As hard as it can be to watch our parents age and become more fragile, ageing is a natural and unavoidable part of life. Elderly parents can suffer from various problems some which can be out of our control and beyond our limitations.
Supporting Elderly Parents
Help is available to improve both their quality of life as well as your own, local support groups, as well as daily living aids, can both be beneficial. Visit your local library or GP surgery as they will have information on local groups or day care centres as well as having leaflets on various conditions your parents may be suffering from. Your local Doctors surgery will also be able to arrange help if your parents need additional aids installed in their own home such as handrails in the shower or mobility and walking aids.
Accept the situation
Sometimes outside help is required and introducing carers and a care package is the only feasible option. Providing your parents with additional help shouldn’t be seen as a failure but as an aid in providing them with the best care and support you can offer.
Don’t take on more than you can handle
Juggling your own home, family life, work and elderly parents can be a challenge that incurs many obstacles and disappointments. Don’t overstretch yourself which could lead to exhaustion and illness, ask for help and be realistic in what you can achieve.
Speak to a Doctor
Behavioural changes can be a daunting prospect when caring for elderly parents, depression can arise particularly for those that live alone or struggle with mobility issues. More serious conditions such as Dementia or Alzheimer’s can be noticed by personality changes. If you are concerned your parent is suffering from a condition which is affecting their behaviour, then speak to your doctor as they will be able to alleviate your worries and get you the help you require.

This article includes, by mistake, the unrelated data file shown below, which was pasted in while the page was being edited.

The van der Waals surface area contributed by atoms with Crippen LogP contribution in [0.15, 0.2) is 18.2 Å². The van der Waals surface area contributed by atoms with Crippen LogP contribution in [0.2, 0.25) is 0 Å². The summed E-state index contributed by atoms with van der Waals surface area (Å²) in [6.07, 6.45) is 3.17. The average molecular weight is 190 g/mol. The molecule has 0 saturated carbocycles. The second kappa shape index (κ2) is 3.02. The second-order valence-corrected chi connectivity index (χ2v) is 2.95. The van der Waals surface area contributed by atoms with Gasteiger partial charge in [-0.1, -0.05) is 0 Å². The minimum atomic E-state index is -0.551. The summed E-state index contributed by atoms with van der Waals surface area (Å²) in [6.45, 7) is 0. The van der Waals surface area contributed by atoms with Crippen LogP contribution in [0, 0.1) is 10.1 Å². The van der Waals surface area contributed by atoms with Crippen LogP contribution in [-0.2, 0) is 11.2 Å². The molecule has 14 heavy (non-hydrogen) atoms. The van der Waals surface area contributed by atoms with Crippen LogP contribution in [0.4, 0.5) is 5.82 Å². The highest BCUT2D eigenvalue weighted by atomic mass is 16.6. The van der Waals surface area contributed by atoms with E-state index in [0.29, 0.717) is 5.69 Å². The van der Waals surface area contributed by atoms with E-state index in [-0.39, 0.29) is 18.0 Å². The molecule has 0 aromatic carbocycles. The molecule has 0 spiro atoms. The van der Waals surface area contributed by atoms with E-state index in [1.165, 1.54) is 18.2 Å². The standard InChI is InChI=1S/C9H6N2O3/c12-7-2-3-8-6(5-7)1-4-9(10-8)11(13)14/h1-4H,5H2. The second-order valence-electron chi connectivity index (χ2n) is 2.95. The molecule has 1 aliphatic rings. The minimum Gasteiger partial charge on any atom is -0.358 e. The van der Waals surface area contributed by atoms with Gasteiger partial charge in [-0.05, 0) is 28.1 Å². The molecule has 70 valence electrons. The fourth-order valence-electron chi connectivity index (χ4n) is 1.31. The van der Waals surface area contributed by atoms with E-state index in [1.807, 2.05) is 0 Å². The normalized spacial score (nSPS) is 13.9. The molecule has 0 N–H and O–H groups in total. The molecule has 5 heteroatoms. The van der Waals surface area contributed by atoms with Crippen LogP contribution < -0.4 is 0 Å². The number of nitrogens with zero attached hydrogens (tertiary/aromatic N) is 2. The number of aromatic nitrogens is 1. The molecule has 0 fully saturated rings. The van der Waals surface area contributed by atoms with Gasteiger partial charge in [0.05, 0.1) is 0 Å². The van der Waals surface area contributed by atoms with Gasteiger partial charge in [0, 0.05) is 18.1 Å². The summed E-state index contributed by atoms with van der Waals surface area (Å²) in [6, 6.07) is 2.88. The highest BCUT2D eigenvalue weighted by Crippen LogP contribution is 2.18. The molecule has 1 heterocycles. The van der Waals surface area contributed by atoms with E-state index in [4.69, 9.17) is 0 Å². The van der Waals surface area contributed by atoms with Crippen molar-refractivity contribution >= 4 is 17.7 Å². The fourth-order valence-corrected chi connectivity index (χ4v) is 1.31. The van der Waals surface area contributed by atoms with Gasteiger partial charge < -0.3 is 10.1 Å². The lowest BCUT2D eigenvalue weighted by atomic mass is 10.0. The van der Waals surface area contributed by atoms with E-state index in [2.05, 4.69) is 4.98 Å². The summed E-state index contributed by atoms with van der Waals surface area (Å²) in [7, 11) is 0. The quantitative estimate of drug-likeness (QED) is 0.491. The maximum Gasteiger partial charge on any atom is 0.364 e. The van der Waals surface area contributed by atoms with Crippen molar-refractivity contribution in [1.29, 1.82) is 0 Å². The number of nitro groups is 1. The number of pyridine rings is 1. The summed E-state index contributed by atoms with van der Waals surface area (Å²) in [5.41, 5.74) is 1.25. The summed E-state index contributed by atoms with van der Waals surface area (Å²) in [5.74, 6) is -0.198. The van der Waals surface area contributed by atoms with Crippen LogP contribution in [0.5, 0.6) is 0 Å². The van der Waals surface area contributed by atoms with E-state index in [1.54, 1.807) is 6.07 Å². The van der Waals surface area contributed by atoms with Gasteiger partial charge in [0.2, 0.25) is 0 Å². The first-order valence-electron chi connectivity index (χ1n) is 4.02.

Monitor their eating and drinking
Keeping track of what your parents are eating and drinking can be a challenge but is a useful tool in identifying possible behavioural changes or mood swings. Headaches, UTIs or bowel issues can all be linked to dehydration or dietary issues. Daily living aids such as a Droplet Hydration Kit can be hugely beneficial in helping them retain independence and stay hydrated throughout the day. If motor problems are an issue, then they may struggle to hold cutlery or pick up heavy mugs and plates. Look into purchasing adapted cutlery and cups or mugs that are lighter and with easy to grasp handles. Try to make eating and drinking a social activity as this will allow you to monitor their intake and they may consume more by mirroring your own actions.